• You “rent” the software, rather then first buying it, then continually paying for upgrades to new versions.
    • I’m gonig {going} with the non-cloud version of CS6 also. I don’t like the idea of an expiring software package, in the event that I don’t want to spend another $600 next year.
    • Alternatively, maybe Google and Microsoft will see this as an opportunity to offer some competition, because what I dislike even more than expiring software is having to keep up with files across ten different web sites. Someone needs to invent a “cloud drive” standard and then everyone needs to build their apps to function with any “cloud drive”.  Google is getting close with their new Google Drive and a selection of third party web apps that can use it for storage.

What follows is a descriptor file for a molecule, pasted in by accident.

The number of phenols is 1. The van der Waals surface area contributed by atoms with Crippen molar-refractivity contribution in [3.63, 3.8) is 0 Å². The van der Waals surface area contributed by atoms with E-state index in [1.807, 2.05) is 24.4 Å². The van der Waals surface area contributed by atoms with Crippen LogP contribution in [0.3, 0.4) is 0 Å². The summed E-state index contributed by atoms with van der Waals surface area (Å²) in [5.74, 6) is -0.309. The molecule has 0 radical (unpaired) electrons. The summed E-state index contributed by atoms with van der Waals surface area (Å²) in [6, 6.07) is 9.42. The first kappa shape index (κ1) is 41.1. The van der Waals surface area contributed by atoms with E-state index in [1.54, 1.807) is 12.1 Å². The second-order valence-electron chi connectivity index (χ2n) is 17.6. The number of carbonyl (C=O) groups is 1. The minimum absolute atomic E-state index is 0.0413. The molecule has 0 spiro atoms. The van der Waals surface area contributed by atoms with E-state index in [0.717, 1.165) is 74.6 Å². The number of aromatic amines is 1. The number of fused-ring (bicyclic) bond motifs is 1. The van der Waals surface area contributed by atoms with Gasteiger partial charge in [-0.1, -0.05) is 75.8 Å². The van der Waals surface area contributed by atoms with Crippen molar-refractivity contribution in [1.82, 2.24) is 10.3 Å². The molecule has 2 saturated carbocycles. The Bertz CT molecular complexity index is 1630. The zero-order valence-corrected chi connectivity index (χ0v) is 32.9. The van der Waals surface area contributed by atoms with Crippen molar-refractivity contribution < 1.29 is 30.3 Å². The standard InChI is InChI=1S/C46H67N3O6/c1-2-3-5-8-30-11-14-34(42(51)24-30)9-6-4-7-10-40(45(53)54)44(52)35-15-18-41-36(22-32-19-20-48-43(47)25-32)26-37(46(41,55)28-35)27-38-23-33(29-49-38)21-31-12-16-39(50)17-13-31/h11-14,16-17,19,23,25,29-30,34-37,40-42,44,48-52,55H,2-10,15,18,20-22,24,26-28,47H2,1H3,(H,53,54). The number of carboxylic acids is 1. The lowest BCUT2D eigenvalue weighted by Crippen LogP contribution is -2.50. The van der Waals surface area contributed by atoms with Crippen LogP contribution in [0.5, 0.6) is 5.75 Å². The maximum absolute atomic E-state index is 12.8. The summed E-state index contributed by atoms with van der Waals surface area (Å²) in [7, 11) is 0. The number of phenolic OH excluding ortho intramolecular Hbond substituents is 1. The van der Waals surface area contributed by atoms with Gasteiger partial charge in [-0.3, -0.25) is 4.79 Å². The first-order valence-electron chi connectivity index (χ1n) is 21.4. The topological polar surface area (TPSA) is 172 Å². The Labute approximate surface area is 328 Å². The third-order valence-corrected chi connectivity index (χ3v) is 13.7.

• About the Google thing, remember that anything you put on the Google drive is owned by GOOGLE, and they can use it for anything at all that they see fit. Trusting Google with your work is insane.
        • Google says in its disclosure. “You retain ownership of any intellectual property rights that you hold in that content. In short, what belongs to you stays yours.”
        • Urban lagend {legend}, fear mongering. Google (and YouTube and Widows SkyDrive and Amazon Cloud) assumes a LICENSE to your work for the legal protection of being able to move and disperse it throughout their servers. And in the case of YouTube to change the format.
    • My own inclination would be to stick with the suite license. I have no faith that Adobe won’t just screw everything up.  … Another consideration. Some editors want their edit systems isolated from the internet. Cloud service won’t be so good if that’s what you want.